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Should I choose to learn Java or .NET?

Is there an advantage to learning Java or .NET first?
(ie. would the transition from J2EE to .NET be significantly easier than the reverse?)

Do you think that one platform has overtaken the other in terms of industry use?

(feel free to be as biased or as objective as you like)

see also: Java or .NET?

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marked as duplicate by Jason Coco, Darin Dimitrov, Daniel Auger, George Stocker, OMG Ponies May 22 '10 at 15:32

This question has been asked before and already has an answer. If those answers do not fully address your question, please ask a new question.

Should be a community wiki. – Darin Dimitrov May 22 '10 at 15:21
You don't want to learn J2EE. It's replaced by JavaEE over 4 years ago. – BalusC May 22 '10 at 15:39

What kind of jobs do you prefer?

.NET is (mostly) windows-only, and Java is on all platforms. There are quite a few companies which use Linux as server, for which .NET would be out of the question.

On the other hand, I have the feeling that C# (.NET is a platform, C# is a Java-like language) is a bit further in convenience for developers. The stack is a bit more integrated (with other Microsoft solutions at least).

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Just saying that Mono is actually much better than a lot of people think - WinForms just looks crap. :) (If you want to make cross-platform apps, use GTK#.) – Lucas Jones May 22 '10 at 15:32
@Lucas Jones Mono may be great, but when I had a look at it it just seemed too easy to accidentally use Windows specific APIs in C#. And if I need platform independence on the front-end I'd go for a web app if possible :) – extraneon May 22 '10 at 16:56
Fair point -- I guess we just write different types of apps! :) I find that I don't need P/Invoke except when I use WinForms, which I avoid in cross-platform apps - I don't use System.Management, etc. – Lucas Jones May 22 '10 at 17:05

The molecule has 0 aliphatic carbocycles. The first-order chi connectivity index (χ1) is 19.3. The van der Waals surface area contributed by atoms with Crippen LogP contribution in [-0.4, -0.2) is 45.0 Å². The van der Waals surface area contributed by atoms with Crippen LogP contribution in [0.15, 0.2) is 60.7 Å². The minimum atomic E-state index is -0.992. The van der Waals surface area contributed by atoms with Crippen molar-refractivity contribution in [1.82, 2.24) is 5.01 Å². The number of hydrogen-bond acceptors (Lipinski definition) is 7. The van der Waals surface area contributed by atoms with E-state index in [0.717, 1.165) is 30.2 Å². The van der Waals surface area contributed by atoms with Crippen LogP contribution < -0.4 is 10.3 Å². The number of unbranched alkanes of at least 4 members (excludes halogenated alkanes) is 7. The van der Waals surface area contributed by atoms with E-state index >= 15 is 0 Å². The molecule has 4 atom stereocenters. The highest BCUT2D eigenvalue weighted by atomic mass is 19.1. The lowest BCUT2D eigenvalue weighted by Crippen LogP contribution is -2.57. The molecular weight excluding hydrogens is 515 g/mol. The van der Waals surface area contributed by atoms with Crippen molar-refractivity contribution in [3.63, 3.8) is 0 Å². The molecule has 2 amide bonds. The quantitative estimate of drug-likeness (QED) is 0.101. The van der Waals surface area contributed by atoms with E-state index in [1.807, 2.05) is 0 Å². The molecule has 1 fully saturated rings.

I'd say neither. Java is not better than .NET, and .NET is not better than Java. Of course, we could discuss usage, strengths and weaknesses, technical maturity etc., but that would have no value to your question.

Learn the one you find yourself most comfortable with, and/or need or want to to know where you work/study. What's important is knowing the way of thinking when programming, not the languages themselves. They can often be taught nearly on a per project-basis. If you're new to programming, you won't notice any huge differences between the two for a while anyways.

Amount of jobs: A lot within both. Last time i checked where I live (Norway) it was roughly 60% .NET and 40% Java.

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Having done both, I think it's easier to move from Java to .NET and likewise, .NET is easier to learn than Java. Both are great languages. However, I think the .NET stack is easier to learn because there are fewer choices you have to make since Microsoft provides the entire stack, and because the .NET API is a bit more consistent than Java's.

I don't really see an advantage as far as which to learn first. I think go where your interest lies.

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